What about your long term prospects?

Looking further ahead, below is a rough guide for what graduates went on to earn.

Languages and area studies

The graph shows median earnings of graduates who achieved a degree in this subject area one, three and five years after graduating from here.

£26k

£26k

£32k

£32k

£35k

£35k

Note: this data only looks at employees (and not those who are self-employed or also studying) and covers a broad sample of graduates and the various paths they've taken, which might not always be a direct result of their degree.

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Lower entry requirements
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Nearby University
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Same University
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This is what the university has told Ucas about the criteria they expect applicants to satisfy; some may be compulsory, others may be preferable.

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This is the percentage of applicants to this course who received an offer last year, through Ucas.

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This is what the university has told Ucas about the course. Use it to get a quick idea about what makes it unique compared to similar courses, elsewhere.

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Course location and department:

This is what the university has told Ucas about the course. Use it to get a quick idea about what makes it unique compared to similar courses, elsewhere.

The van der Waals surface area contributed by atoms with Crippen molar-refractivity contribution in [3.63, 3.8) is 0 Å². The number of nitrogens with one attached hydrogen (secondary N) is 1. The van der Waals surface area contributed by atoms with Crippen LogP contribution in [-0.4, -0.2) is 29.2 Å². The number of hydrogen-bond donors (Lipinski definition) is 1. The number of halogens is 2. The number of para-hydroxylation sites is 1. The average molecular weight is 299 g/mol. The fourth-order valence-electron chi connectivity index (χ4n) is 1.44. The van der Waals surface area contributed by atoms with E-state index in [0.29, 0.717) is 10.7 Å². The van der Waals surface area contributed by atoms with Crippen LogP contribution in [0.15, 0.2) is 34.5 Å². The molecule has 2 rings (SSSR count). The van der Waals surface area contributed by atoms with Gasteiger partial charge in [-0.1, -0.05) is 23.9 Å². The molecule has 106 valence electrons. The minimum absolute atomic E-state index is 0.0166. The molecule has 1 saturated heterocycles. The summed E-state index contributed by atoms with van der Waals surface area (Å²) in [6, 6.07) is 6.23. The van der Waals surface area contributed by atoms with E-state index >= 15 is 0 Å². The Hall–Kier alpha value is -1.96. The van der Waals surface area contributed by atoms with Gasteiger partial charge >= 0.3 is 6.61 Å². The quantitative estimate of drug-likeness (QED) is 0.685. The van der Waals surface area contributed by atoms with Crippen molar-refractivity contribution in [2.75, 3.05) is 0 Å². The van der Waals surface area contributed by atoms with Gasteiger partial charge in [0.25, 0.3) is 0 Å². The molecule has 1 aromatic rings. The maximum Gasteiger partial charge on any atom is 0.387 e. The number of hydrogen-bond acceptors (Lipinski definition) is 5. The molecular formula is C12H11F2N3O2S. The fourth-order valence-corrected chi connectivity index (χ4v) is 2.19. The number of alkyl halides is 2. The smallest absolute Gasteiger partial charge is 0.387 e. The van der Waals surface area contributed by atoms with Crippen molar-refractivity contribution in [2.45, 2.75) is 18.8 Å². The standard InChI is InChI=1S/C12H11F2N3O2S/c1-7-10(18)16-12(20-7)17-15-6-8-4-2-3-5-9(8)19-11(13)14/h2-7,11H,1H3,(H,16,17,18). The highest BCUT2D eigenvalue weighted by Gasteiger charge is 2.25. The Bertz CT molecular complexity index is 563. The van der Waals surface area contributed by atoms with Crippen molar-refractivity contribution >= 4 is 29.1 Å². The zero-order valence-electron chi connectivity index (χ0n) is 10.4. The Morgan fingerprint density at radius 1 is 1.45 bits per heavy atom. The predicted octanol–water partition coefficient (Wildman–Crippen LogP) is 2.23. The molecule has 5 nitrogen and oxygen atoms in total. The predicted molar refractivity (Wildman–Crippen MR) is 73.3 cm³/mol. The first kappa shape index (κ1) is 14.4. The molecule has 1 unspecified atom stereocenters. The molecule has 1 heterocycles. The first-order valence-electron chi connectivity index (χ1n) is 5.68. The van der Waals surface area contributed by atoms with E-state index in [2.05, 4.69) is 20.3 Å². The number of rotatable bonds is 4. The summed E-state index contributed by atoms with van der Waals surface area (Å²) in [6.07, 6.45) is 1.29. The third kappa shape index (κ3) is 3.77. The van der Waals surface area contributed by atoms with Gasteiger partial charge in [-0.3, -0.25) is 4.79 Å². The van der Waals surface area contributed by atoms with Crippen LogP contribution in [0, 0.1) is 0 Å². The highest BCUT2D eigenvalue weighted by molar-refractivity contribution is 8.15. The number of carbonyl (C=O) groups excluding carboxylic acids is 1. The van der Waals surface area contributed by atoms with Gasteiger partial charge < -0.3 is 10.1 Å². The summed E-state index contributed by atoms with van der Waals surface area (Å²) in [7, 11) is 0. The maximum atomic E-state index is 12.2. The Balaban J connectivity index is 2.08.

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Teaching Excellence Framework (TEF):

We've received this information from the Department for Education, via Ucas. This is how the university as a whole has been rated for its quality of teaching: gold silver or bronze. Note, not all universities have taken part in the TEF.

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This information comes from the National Student Survey, an annual student survey of final-year students. You can use this to see how satisfied students studying this subject area at this university, are (not the individual course).

This is the percentage of final-year students at this university who were "definitely" or "mostly" satisfied with their course. We've analysed this figure against other universities so you can see whether this is high, medium or low.

Have a question about this info? Learn more here

This information is from the Higher Education Statistics Agency (HESA), for undergraduate students only.

You can use this to get an idea of who you might share a lecture with and how they progressed in this subject, here. It's also worth comparing typical A-level subjects and grades students achieved with the current course entry requirements; similarities or differences here could indicate how flexible (or not) a university might be.

Have a question about this info? Learn more here

Post-six month graduation stats:

This is from the Destinations of Leavers from Higher Education Survey, based on responses from graduates who studied the same subject area here.

It offers a snapshot of what grads went on to do six months later, what they were earning on average, and whether they felt their degree helped them obtain a 'graduate role'. We calculate a mean rating to indicate if this is high, medium or low compared to other universities.

Have a question about this info? Learn more here

Graduate field commentary:

The Higher Education Careers Services Unit have provided some further context for all graduates in this subject area, including details that numbers alone might not show

Have a question about this info? Learn more here

The Longitudinal Educational Outcomes dataset combines HRMC earnings data with student records from the Higher Education Statistics Agency.

While there are lots of factors at play when it comes to your future earnings, use this as a rough timeline of what graduates in this subject area were earning on average one, three and five years later. Can you see a steady increase in salary, or did grads need some experience under their belt before seeing a nice bump up in their pay packet?

Have a question about this info? Learn more here